Chapter two, ‘The position of the senatorial elite,’ addresses the social and political status of the senate. Here Mennen shows how senators continued to fulfil an important role in the imperial administration. Military posts were gradually re-directed to equestrian commanders but senators maintained their privileged position in Rome and Italy and held on to the non-military provinces. Once again Mennen draws on Dahl’s theories of power and provides a thoughtful discussion of the changes in both status and power which the senatorial elite had to accommodate. Chapter two is followed by a very helpful survey of the careers and family relations of senatorial elite families from the period under discussion, where Mennen not only offers the biographic information but also ties the families together.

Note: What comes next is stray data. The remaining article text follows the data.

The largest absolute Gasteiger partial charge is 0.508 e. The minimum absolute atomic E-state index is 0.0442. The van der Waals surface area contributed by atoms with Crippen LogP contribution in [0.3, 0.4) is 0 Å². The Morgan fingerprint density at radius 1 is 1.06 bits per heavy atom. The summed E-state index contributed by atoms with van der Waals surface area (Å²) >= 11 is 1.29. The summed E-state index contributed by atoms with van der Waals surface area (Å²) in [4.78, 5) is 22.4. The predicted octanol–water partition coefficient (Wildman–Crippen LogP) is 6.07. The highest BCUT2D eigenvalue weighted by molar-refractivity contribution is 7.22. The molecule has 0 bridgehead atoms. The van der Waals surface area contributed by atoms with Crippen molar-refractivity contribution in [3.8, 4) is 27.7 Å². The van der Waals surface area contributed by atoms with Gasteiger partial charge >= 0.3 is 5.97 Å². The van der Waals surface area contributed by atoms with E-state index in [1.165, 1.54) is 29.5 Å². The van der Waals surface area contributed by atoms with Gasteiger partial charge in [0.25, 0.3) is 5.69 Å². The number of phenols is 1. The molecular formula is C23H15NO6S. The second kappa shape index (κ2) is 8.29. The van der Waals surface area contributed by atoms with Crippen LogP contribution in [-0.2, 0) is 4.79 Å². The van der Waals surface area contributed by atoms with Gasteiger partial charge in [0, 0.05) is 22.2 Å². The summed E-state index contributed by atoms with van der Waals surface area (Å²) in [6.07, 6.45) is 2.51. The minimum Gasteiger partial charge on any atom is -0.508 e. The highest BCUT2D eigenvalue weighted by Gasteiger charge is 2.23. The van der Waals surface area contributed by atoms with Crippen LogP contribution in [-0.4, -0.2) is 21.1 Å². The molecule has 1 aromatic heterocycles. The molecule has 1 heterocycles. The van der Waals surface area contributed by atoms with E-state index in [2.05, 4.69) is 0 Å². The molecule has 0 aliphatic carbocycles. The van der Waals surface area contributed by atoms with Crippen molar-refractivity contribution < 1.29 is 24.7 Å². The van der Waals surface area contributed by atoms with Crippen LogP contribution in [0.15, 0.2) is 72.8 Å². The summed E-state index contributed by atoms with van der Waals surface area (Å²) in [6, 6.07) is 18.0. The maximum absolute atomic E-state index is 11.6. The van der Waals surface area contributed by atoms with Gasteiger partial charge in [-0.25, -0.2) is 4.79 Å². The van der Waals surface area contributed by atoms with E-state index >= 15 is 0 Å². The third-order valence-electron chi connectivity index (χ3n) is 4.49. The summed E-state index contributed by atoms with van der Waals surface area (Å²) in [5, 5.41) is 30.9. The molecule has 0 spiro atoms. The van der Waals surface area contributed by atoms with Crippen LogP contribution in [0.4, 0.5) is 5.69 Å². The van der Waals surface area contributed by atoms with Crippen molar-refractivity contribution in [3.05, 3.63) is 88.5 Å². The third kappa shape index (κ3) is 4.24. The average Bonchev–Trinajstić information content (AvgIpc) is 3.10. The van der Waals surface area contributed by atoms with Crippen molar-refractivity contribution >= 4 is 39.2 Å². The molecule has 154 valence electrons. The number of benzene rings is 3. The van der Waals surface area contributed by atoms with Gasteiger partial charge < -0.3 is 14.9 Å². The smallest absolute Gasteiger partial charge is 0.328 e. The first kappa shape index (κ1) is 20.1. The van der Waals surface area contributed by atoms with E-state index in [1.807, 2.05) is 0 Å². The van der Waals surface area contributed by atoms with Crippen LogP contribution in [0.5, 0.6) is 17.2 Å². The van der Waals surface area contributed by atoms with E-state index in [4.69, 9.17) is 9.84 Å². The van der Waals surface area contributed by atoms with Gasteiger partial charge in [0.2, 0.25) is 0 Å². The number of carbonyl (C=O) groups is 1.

Chapter three focuses on the high-ranking equestrians, which Mennen divides in two groups: members of the Empire’s educated elite such as jurists, sophists and other intellectuals, who in the 2nd century replaced imperial freemen as secretaries, and members of the highest level of the equestrian ordo, who assumed an increasingly important role in both the army and the civic administration. Mennen shows how the status and function of the equestrian intellectuals were closely tied to the presence of the emperor and his focus on non- military matters. Consequently, the activities of educated equites were reduced from the 230s, when the military got first priority. Equestrian military professionals, on the other hand, improved their position. Mennen shows that from the beginning of the Severan dynasty, emperors appointed provincial governors from the equestrian ordo and that in the course of the 3rd. century military professionals who had required equestrian status became increasingly influential. The development is driven by emperors’ need for qualified military expertise, pointing once again to the unstable political situation from the middle of the 3rd century. From here Mennen moves on to comment on the social status of the senatorial ordo, arguing that even though senators lost their position in the top of the military hierarchy, their social position was, if not unchanged, then at least still significant, as is suggested for example by the practice of admitting high-placed equestrian officers to the senatorial ordo.